My StoryMaker

Website review by
Erin Brereton, Common Sense Media
My StoryMaker Website Poster Image
Parents recommend
Safe, simple way to write and illustrate original tales.

Parents say

age 9+
Based on 5 reviews

Kids say

age 11+
Based on 7 reviews

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A lot or a little?

The parents' guide to what's in this website.

Educational Value

Kids can learn storytelling and writing skills as they create their own simple tales using the site. Creativity is explored but is a bit limited by the options offered, but a handy Story Helper character offers prompts if kids get stuck. The system doesn't assess the final product, so they won’t improve spelling, writing clarity, and other skills without adult input. My StoryMaker is a solid tool that gives kids a nice introduction to the world of creative writing, but grown-ups will need to support their experience. 

Positive Messages

The site provides a supportive forum in which kids can be creative.

Violence & Scariness

Kids can make characters fight, but they won't see any blood; the altercation takes place behind a series of cloud-like images that represent motion. 

Sexy Stuff

Kids could potentially use swear words such as "f--k" and "s--t" in stories if they so choose, but they shouldn't be exposed to bad language unless a friend emails a finished book that contains some.


Learning-related book descriptions in the parent section link to library-availability information, not online bookstores.

Drinking, Drugs & Smoking

What parents need to know

Parents need to know that this free book-creation tool lets kids create partially animated stories that won't be posted online or otherwise shared with the general public. It's relatively simple to use; kids will choose the basic components of a story from a pre-populated menu and then write in the details on each page. You can save stories and return to them later, but take note: Users automatically agree to let the Carnegie Library of Pittsburgh display any content they create for promotional use, according to a home page disclaimer.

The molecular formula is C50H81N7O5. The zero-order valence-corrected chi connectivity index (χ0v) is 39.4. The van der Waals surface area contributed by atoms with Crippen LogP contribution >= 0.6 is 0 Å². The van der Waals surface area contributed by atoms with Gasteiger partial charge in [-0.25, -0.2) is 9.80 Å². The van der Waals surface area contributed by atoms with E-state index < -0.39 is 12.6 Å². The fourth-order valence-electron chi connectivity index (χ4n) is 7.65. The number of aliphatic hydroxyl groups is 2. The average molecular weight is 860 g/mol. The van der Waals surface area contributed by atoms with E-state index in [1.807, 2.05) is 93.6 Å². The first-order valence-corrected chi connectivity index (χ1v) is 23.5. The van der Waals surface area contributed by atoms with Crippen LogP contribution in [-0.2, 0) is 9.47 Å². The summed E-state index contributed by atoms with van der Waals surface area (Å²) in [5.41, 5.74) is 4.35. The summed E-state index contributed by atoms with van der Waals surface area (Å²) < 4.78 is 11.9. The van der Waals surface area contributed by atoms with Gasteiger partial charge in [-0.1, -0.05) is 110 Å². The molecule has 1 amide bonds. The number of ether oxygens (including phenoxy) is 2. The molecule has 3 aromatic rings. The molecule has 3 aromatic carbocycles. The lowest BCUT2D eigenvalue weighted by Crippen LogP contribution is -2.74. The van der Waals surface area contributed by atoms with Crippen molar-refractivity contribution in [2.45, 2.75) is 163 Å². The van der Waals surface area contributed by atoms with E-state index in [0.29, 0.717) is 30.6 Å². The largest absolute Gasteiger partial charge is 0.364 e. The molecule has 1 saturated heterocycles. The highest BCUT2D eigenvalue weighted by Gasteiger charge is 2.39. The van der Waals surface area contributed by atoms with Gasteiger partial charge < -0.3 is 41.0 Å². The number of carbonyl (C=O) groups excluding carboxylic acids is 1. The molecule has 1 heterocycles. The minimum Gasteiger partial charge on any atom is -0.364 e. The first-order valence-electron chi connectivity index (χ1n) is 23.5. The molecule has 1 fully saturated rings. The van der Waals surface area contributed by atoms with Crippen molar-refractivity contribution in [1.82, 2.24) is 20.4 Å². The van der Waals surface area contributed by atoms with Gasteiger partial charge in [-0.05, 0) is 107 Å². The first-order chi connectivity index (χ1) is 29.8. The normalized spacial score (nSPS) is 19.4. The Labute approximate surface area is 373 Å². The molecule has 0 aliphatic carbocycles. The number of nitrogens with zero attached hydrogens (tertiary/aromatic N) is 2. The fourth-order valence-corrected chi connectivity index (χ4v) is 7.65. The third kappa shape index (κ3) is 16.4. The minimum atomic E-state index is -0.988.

User Reviews

  • Parents say
  • Kids say
Adult Written byThe best mom eva August 25, 2020


I think it is the BEST game ever because when my child played, It encouraged her to be creative and use her imagination
Adult Written bykellykrt December 19, 2019
Teen, 14 years old Written byzeynepbeyza February 7, 2021
Teen, 13 years old Written byAnhThien December 18, 2020

What's it about?

MY STORYMAKER was originally developed in 2007 by Carnegie Mellon University for Pittsburg libraries only; it's now available to everyone with a few upgrades, including new characters and background options. You can create virtual storybooks using more than 35 characters, 23 scenery objects, and more than 20 settings. Kids can print, email, or save stories and view them for up to a month online. The tool is easy to use; you only need an Adobe Flash Player and Adobe Reader. Kids can follow along as a narrator describes how the site works and then use the sidebar to choose settings, characters, and objects. Chosen objects drop from the sky when you add them to the page; characters can fly, kiss, change direction, or otherwise act and interact.

Is it any good?

My StoryMaker doesn't offer many extras; the virtual book-creation tool is its main attraction. But the site's simplicity isn't necessarily a bad thing. A Story Helper character provides helpful suggestions to advance the plot if writers get stuck. Users don't have total creative control -- they supply the text but can't use original images, and content has to be illustrated with art that My StoryMaker provides. The site also has a limited number of action, object, background, and character options, so kids may only want to use it to create a story or two. Kids won't get direct input on their story lines or writing quality; parents will need to review their work to provide guidance and help them improve. But, with some additional input, My StoryMaker can help spur kids' imaginations and provide beneficial writing practice. Just make sure you print, download, or email the finished story to save it -- due to space constraints, the site deletes them after a month.

Talk to your kids about ...

  • Families can talk about the safest ways to share things you create online. Ask your kids: Why is it safer to email a friend your finished story instead of posting the story where strangers could see it?

  • Have your child tell you a story and then turn it into a My StoryMaker book. How do the versions differ? 

  • Talk to your kids about structure and a story's beginning, middle, and end. Can they identify those elements in a few of their own favorite books?

Website details

Our editors recommend

For kids who love storytelling

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